GMW: Modern Migration Policy Act “MOMI” | ACCESS
2013-09-06 | By Thijs Esser & Fraukje Panis
First published in ACCESS Autumn 2013 e-zine
On the 1st of June, 2013, the new Modern Migration Policy Act came into force, changing the immigration procedures for regular purposes such as employment, study and family reunification.
This new law aims to simplify immigration procedures to strengthen the Dutch economy and make the knowledge industry more competitive.
Under the new law employers as legal entities will become (authorised) ‘sponsors’ of migrants who intend to move to the Netherlands for employment. The sponsor guarantees the immigration position of the migrant and has the advantage of applying for the required permits while the migrant is still abroad.
For employers of highly skilled migrants authorised sponsorship is compulsory.
However, employers who were admitted earlier by the Immigration and Naturalisation Services (IND) to the highly-skilled migrant program should have become automatically an authorised sponsor, provided they have been granted at least one application for a residence permit to employ a highly skilled migrant in the period since June 1st, 2012.
Especially where it concerns separate applications for a regular provisional residence permit (MVV) and a residence permit, the new law will improve the efficiency of the procedure by combining the two separate applications into one single procedure, thus saving a lot of time.
As for being a sponsor, the new law requires employers to fulfil several legal obligations.
Sponsors will have a duty to inform the IND about all changes in the residence status of the migrant. Sponsors have an administrative duty, which means all relevant information and documents must be in their administrative records and kept for five years after the sponsorship has ended.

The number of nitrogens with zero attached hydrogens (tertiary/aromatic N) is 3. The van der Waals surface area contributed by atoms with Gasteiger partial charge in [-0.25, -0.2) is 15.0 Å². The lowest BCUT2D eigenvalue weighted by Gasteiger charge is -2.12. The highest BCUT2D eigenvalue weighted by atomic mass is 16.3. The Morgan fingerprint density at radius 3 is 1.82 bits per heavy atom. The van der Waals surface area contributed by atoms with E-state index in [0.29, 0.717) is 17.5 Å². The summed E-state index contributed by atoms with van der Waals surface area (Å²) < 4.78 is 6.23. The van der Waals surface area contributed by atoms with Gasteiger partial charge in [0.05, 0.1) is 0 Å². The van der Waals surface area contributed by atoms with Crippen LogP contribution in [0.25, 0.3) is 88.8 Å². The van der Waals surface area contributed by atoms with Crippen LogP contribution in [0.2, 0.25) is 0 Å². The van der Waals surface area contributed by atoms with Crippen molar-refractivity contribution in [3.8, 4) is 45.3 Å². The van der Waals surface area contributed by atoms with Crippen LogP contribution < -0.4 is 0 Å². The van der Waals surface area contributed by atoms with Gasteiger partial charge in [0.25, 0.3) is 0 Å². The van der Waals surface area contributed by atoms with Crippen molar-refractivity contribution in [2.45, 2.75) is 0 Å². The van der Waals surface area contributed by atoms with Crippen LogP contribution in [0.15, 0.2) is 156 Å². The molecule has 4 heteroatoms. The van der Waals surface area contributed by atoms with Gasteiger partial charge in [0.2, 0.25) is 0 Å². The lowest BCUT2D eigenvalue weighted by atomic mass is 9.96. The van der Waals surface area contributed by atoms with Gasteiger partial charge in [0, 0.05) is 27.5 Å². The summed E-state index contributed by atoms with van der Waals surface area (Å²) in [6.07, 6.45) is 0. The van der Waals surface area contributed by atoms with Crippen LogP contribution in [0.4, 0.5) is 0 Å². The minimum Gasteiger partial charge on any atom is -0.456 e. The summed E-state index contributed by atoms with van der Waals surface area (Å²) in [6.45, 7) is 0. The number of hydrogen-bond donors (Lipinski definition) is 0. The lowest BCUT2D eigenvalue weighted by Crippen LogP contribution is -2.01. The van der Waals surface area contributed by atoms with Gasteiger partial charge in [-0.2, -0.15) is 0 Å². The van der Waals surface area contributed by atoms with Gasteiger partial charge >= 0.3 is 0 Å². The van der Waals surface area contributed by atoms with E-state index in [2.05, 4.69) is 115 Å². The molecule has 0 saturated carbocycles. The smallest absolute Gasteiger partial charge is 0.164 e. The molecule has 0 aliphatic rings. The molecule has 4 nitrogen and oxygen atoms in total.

In addition, there is a duty to care, meaning careful recruiting and selection, which should not be done at random. Sponsors must be able to demonstrate that they used care in recruiting the highly-skilled migrant and have informed him or her of his or her rights and obligations pertaining to status in the Netherlands as a highly-skilled migrant Also, the sponsor is responsible for the migrant’s repatriation. If the migrant is found to be staying illegally in the Netherlands within a year after the sponsorship has ended, any costs of repatriation can be recovered from the sponsor.
In a case where the sponsor fails to fulfil the legal obligations, the IND can impose sanctions.
When a first iolation is detected, usually IND gives a warning to sponsor. Furthermore:
- A fine of up to €3,000 per violation
- Revocation of recognised sponsor status, and a five-year ban from participating in the Highly Skilled Migrant Scheme
- The filing of a report with the Public Prosecutor
- On subsequent violations an administrative fine is imposed
Eventually the IND could also retract the authorised sponsorship from the employer.